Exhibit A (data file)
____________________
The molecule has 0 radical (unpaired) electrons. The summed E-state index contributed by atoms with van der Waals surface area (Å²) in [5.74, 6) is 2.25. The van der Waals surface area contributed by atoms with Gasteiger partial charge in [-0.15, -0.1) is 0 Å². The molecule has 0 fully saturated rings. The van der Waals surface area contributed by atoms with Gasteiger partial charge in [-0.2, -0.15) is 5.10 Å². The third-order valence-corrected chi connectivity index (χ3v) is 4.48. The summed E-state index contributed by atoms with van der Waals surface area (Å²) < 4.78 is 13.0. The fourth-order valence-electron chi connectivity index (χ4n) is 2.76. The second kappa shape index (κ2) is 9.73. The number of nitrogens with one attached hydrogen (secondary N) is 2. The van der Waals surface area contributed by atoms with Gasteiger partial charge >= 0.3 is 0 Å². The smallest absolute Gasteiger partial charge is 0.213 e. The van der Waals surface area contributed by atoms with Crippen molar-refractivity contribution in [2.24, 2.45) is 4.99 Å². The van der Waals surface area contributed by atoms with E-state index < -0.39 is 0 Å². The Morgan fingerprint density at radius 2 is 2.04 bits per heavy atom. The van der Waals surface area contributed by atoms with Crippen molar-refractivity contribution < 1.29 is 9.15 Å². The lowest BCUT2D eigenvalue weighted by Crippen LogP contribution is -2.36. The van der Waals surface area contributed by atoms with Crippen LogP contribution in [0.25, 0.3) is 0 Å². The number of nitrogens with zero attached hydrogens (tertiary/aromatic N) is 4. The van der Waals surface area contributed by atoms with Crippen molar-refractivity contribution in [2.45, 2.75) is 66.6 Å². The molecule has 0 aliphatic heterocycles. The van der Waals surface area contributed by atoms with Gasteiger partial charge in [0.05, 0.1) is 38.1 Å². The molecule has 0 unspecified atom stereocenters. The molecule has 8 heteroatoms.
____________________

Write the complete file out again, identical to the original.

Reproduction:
The molecule has 0 radical (unpaired) electrons. The summed E-state index contributed by atoms with van der Waals surface area (Å²) in [5.74, 6) is 2.25. The van der Waals surface area contributed by atoms with Gasteiger partial charge in [-0.15, -0.1) is 0 Å². The molecule has 0 fully saturated rings. The van der Waals surface area contributed by atoms with Gasteiger partial charge in [-0.2, -0.15) is 5.10 Å². The third-order valence-corrected chi connectivity index (χ3v) is 4.48. The summed E-state index contributed by atoms with van der Waals surface area (Å²) < 4.78 is 13.0. The fourth-order valence-electron chi connectivity index (χ4n) is 2.76. The second kappa shape index (κ2) is 9.73. The number of nitrogens with one attached hydrogen (secondary N) is 2. The van der Waals surface area contributed by atoms with Gasteiger partial charge >= 0.3 is 0 Å². The smallest absolute Gasteiger partial charge is 0.213 e. The van der Waals surface area contributed by atoms with Crippen molar-refractivity contribution in [2.24, 2.45) is 4.99 Å². The van der Waals surface area contributed by atoms with E-state index < -0.39 is 0 Å². The Morgan fingerprint density at radius 2 is 2.04 bits per heavy atom. The van der Waals surface area contributed by atoms with Crippen molar-refractivity contribution < 1.29 is 9.15 Å². The lowest BCUT2D eigenvalue weighted by Crippen LogP contribution is -2.36. The van der Waals surface area contributed by atoms with Crippen LogP contribution in [0.25, 0.3) is 0 Å². The number of nitrogens with zero attached hydrogens (tertiary/aromatic N) is 4. The van der Waals surface area contributed by atoms with Crippen molar-refractivity contribution in [2.45, 2.75) is 66.6 Å². The molecule has 0 aliphatic heterocycles. The van der Waals surface area contributed by atoms with Gasteiger partial charge in [0.05, 0.1) is 38.1 Å². The molecule has 0 unspecified atom stereocenters. The molecule has 8 heteroatoms.